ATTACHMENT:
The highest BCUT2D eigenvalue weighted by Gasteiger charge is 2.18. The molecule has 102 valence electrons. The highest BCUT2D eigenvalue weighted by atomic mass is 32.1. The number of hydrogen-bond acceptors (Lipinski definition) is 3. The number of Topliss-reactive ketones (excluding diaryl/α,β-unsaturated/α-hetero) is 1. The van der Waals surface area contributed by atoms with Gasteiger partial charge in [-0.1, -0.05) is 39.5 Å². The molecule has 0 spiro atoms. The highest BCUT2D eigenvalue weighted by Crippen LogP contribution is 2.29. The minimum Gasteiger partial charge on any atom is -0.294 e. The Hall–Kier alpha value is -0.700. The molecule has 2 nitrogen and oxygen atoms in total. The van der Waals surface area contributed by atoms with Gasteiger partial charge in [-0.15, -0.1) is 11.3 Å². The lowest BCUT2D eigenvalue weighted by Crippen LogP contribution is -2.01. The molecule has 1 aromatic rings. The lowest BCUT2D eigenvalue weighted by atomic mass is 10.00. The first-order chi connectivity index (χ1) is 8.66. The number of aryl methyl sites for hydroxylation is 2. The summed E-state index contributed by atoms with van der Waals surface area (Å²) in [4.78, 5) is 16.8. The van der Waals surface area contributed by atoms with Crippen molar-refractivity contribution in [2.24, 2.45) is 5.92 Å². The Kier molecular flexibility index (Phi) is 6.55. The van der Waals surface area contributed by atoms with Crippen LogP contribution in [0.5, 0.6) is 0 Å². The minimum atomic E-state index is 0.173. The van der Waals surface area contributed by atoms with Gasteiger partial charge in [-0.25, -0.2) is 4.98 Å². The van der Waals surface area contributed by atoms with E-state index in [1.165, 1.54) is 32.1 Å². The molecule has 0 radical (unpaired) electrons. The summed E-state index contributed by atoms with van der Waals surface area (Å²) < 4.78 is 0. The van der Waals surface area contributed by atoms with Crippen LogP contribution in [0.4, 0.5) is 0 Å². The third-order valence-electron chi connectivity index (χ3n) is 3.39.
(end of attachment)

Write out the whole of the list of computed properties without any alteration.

The highest BCUT2D eigenvalue weighted by Gasteiger charge is 2.18. The molecule has 102 valence electrons. The highest BCUT2D eigenvalue weighted by atomic mass is 32.1. The number of hydrogen-bond acceptors (Lipinski definition) is 3. The number of Topliss-reactive ketones (excluding diaryl/α,β-unsaturated/α-hetero) is 1. The van der Waals surface area contributed by atoms with Gasteiger partial charge in [-0.1, -0.05) is 39.5 Å². The molecule has 0 spiro atoms. The highest BCUT2D eigenvalue weighted by Crippen LogP contribution is 2.29. The minimum Gasteiger partial charge on any atom is -0.294 e. The Hall–Kier alpha value is -0.700. The molecule has 2 nitrogen and oxygen atoms in total. The van der Waals surface area contributed by atoms with Gasteiger partial charge in [-0.15, -0.1) is 11.3 Å². The lowest BCUT2D eigenvalue weighted by Crippen LogP contribution is -2.01. The molecule has 1 aromatic rings. The lowest BCUT2D eigenvalue weighted by atomic mass is 10.00. The first-order chi connectivity index (χ1) is 8.66. The number of aryl methyl sites for hydroxylation is 2. The summed E-state index contributed by atoms with van der Waals surface area (Å²) in [4.78, 5) is 16.8. The van der Waals surface area contributed by atoms with Crippen molar-refractivity contribution in [2.24, 2.45) is 5.92 Å². The Kier molecular flexibility index (Phi) is 6.55. The van der Waals surface area contributed by atoms with Crippen LogP contribution in [0.5, 0.6) is 0 Å². The minimum atomic E-state index is 0.173. The van der Waals surface area contributed by atoms with Gasteiger partial charge in [-0.25, -0.2) is 4.98 Å². The van der Waals surface area contributed by atoms with E-state index in [1.165, 1.54) is 32.1 Å². The molecule has 0 radical (unpaired) electrons. The summed E-state index contributed by atoms with van der Waals surface area (Å²) < 4.78 is 0. The van der Waals surface area contributed by atoms with Crippen LogP contribution in [0.4, 0.5) is 0 Å². The third-order valence-electron chi connectivity index (χ3n) is 3.39.